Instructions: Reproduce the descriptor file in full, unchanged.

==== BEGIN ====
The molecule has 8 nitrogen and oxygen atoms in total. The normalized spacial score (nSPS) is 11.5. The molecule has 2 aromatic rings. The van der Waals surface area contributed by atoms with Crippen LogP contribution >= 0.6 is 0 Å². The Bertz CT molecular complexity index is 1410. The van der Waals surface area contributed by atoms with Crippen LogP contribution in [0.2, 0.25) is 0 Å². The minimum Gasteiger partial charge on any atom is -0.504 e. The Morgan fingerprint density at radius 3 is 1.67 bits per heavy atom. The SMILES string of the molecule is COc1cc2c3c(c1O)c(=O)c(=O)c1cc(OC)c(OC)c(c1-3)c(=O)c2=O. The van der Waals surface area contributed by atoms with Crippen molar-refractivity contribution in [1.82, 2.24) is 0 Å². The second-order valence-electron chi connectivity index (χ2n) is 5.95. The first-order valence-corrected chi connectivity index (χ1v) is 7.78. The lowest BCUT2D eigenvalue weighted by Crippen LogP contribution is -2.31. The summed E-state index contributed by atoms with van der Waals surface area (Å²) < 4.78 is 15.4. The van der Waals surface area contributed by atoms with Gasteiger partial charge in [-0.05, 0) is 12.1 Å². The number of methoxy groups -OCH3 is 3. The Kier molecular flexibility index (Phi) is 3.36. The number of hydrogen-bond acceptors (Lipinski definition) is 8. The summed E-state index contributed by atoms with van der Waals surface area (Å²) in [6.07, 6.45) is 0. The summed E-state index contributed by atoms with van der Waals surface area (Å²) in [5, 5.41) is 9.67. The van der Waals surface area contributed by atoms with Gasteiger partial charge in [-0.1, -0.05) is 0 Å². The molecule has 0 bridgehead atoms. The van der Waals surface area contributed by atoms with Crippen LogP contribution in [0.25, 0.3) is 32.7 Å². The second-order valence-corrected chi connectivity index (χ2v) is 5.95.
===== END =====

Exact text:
The molecule has 8 nitrogen and oxygen atoms in total. The normalized spacial score (nSPS) is 11.5. The molecule has 2 aromatic rings. The van der Waals surface area contributed by atoms with Crippen LogP contribution >= 0.6 is 0 Å². The Bertz CT molecular complexity index is 1410. The van der Waals surface area contributed by atoms with Crippen LogP contribution in [0.2, 0.25) is 0 Å². The minimum Gasteiger partial charge on any atom is -0.504 e. The Morgan fingerprint density at radius 3 is 1.67 bits per heavy atom. The SMILES string of the molecule is COc1cc2c3c(c1O)c(=O)c(=O)c1cc(OC)c(OC)c(c1-3)c(=O)c2=O. The van der Waals surface area contributed by atoms with Crippen molar-refractivity contribution in [1.82, 2.24) is 0 Å². The second-order valence-electron chi connectivity index (χ2n) is 5.95. The first-order valence-corrected chi connectivity index (χ1v) is 7.78. The lowest BCUT2D eigenvalue weighted by Crippen LogP contribution is -2.31. The summed E-state index contributed by atoms with van der Waals surface area (Å²) < 4.78 is 15.4. The van der Waals surface area contributed by atoms with Gasteiger partial charge in [-0.05, 0) is 12.1 Å². The number of methoxy groups -OCH3 is 3. The Kier molecular flexibility index (Phi) is 3.36. The number of hydrogen-bond acceptors (Lipinski definition) is 8. The summed E-state index contributed by atoms with van der Waals surface area (Å²) in [6.07, 6.45) is 0. The summed E-state index contributed by atoms with van der Waals surface area (Å²) in [5, 5.41) is 9.67. The van der Waals surface area contributed by atoms with Gasteiger partial charge in [-0.1, -0.05) is 0 Å². The molecule has 0 bridgehead atoms. The van der Waals surface area contributed by atoms with Crippen LogP contribution in [0.25, 0.3) is 32.7 Å². The second-order valence-corrected chi connectivity index (χ2v) is 5.95.